A dog-faced man. He and his six hunting dogs were the scourge of Nullarbor plain. Cheeroonear was tall and heavily built, with the arms and legs of a man, but his head and ears were those of a dog. A loose bag like that of a pelican hang from mouth and chin. His arms were unnaturally long.

Once he was witnessed drinking water, and he told the onlookers that he would return to kill them, because it was foretold that if he was seen by men and women he would die. When one night Cheeronear went to their camp, he sent his dogs ahead to start the killing, but the Winjarning brothers dispatched them all, and cut off their tails. When Cheeronear came up see what had happened to his dogs, the women and children pretended to wail in fear, and six warriors whisked the tails of the dogs, so that the dog-man believed his dogs were hunting human quarry. As he raced along, the Winjarning brothers emerged and beat him to death with their clubs. Cheeronear's wife appeared silently and when the reached her husband's body, the nearest warriors fell on her and cut her in half. From the upper part emerged a boy, but before the men could reach him he changed into a reptile and escaped. Although Cheeronear and his wife were dead, the devil that came from her body is still alive in the bush.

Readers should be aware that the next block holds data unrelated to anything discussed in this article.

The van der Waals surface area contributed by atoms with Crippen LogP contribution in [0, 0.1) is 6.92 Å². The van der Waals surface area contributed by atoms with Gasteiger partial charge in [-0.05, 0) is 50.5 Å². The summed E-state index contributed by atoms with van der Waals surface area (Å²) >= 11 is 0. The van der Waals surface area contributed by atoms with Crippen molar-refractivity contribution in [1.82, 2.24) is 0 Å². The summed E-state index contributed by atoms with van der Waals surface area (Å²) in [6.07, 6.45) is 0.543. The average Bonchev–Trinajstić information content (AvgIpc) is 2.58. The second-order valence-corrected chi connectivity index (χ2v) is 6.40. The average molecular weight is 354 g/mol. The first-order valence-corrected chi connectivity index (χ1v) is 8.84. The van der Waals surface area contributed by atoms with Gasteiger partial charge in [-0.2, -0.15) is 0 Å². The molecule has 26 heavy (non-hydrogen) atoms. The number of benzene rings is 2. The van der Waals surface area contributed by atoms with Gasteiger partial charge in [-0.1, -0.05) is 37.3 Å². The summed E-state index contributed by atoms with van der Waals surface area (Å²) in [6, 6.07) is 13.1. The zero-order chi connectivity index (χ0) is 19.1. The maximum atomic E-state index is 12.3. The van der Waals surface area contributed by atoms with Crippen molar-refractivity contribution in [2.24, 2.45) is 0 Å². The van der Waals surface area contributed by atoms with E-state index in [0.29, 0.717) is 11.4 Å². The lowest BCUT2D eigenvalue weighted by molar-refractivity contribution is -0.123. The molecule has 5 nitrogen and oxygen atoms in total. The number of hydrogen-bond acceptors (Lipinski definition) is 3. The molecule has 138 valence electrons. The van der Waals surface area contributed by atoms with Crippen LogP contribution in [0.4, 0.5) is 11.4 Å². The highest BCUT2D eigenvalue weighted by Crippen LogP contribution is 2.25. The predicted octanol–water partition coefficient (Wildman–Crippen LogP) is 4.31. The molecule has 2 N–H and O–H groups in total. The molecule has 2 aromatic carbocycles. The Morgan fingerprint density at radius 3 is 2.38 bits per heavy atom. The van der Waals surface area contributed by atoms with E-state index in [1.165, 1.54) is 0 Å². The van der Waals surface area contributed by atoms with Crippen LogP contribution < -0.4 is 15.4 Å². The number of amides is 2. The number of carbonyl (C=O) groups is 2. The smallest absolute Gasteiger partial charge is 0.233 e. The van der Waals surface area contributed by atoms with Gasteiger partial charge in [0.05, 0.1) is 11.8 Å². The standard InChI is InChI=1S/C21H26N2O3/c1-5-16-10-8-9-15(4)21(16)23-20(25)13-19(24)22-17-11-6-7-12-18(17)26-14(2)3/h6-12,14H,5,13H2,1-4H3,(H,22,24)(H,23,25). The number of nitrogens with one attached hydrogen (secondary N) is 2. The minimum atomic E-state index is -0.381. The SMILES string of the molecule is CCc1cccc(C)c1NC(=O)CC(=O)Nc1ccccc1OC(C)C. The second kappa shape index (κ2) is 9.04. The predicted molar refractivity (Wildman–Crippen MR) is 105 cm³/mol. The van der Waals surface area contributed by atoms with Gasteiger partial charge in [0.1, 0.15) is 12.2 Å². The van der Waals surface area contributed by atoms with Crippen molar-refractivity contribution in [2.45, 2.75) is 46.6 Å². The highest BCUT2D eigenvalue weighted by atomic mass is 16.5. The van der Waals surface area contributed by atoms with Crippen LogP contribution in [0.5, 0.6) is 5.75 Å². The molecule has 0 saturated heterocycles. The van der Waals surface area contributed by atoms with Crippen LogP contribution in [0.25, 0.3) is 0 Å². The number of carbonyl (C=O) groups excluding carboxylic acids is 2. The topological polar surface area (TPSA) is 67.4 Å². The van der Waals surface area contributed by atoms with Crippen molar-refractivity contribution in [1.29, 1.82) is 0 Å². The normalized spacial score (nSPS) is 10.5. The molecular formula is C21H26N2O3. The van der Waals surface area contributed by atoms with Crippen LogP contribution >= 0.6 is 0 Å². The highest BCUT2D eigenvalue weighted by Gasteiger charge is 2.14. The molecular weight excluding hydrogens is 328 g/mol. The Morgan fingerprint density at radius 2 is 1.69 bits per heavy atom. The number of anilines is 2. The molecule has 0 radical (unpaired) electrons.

• Reed, A. W. (1965). Myths and Legends of Australia. Sydney: A. H. and A. W. Reed, pp. 231 ff.